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First cities agree to pay more for fire services as Kern County seeks to stabilize KCFD

DelanoFire (copy)

In this file photo, structures burn east of Delano. 

In a big step toward stabilizing the Kern County Fire Department, three cities have agreed to pay more for services.

On Tuesday, the Kern County Board of Supervisors will consider approving new fire service contracts with Delano, Wasco and Shafter that are significantly more beneficial to the county than previous versions. Over the next six years, the contracts will gradually increase the amount of money those cities will need to pay for services rendered by KCFD.

By 2027, Delano will pay $1.1 million more each year than it was previously charged. Wasco will pay $383,241 more and Shafter will pay $119,496 more than the previous contract.

The county pursued the new contracts after an independent analysis by the Center for Public Safety Management found the nine cities that use KCFD for fire protection were significantly underpaying for services.

KCFD lost around $10 million each year due to the underpayment, the analysis found. The annual financial loss contributed to a persistent deficit in the KCFD budget that led to a long list of challenges, such as aging equipment and the under-staffing of stations.

Although the Fire Department now has a balanced budget, the new contracts are seen as vital for the department’s ongoing financial security.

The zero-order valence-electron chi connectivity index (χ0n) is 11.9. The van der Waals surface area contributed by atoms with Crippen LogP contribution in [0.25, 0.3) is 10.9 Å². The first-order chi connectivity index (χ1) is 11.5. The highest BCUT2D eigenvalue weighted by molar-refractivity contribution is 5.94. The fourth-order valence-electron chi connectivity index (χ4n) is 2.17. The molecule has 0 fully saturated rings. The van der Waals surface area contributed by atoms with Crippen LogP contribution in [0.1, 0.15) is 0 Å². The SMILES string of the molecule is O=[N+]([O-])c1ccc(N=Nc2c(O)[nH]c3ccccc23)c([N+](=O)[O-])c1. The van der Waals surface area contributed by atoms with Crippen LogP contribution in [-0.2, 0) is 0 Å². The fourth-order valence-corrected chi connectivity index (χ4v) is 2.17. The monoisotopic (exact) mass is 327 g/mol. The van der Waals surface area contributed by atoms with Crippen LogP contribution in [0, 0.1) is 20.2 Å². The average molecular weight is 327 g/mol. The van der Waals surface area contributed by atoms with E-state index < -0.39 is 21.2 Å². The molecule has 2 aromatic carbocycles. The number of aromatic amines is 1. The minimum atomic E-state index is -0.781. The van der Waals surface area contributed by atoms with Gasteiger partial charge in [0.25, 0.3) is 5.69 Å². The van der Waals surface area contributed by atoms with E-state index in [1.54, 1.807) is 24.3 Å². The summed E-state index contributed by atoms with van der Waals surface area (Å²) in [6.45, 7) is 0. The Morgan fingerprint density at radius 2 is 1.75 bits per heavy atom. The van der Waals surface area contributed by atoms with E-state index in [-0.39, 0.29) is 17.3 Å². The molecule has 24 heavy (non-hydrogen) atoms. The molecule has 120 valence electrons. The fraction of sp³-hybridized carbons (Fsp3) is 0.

“Being able to recoup the full costs of service, that’s a win for the fire department,” said Fire Chief Aaron Duncan. “It’s a good relief to make progress, and we are moving forward together.”

Fearing they would be forced to raise taxes to pay for the new contracts, the cities initially resisted the county’s efforts to raise prices, and several still have yet to agree to new terms. The initial contract proposal was delayed for months after cities asked for more time to analyze the county’s findings. Most went so far as to hire their own consultant to guide them through the process.

Negotiations on the new contracts have taken nearly a year, and more work remains to be done. Arvin, Maricopa, McFarland, Ridgecrest, Taft and Tehachapi have yet to sign new agreements.

Still, the three cities that have accepted the county’s offer may be an indication more will follow. Chief Administrative Officer Ryan Alsop said his office expected to bring a few more new contracts to the board in the coming months, and negotiations continued for the remainder of cities.

“(We’re) pleased with the direction that we’re headed, pleased with the collaboration and support we’ve received from contract cities,” he said. “It’s been quite a heavy lift, but an important one that needs to get done, and I am excited for the future of our fire department and the men and women who work there.”

Representatives of Delano and Shafter did not return a request for comment on Friday. Wasco City Manager Scott Hurlbert said in an email to The Californian the city viewed the cost of the new contract as high, but they understood the goals the county was hoping to achieve.

"The new contracts are more consistent between cities, and the method for determining cost is better documented," Hurlbert wrote in the email.

Each City Council unanimously voted to accept the new contracts.

Each of the new contracts would last into 2028.

“These really don’t change the way fire department operations are done on the ground,” Duncan said, “it’s just building that relationship, and looking to expand services in the future.”

You can reach Sam Morgen at 661-395-7415. You may also follow him on Twitter @smorgenTBC.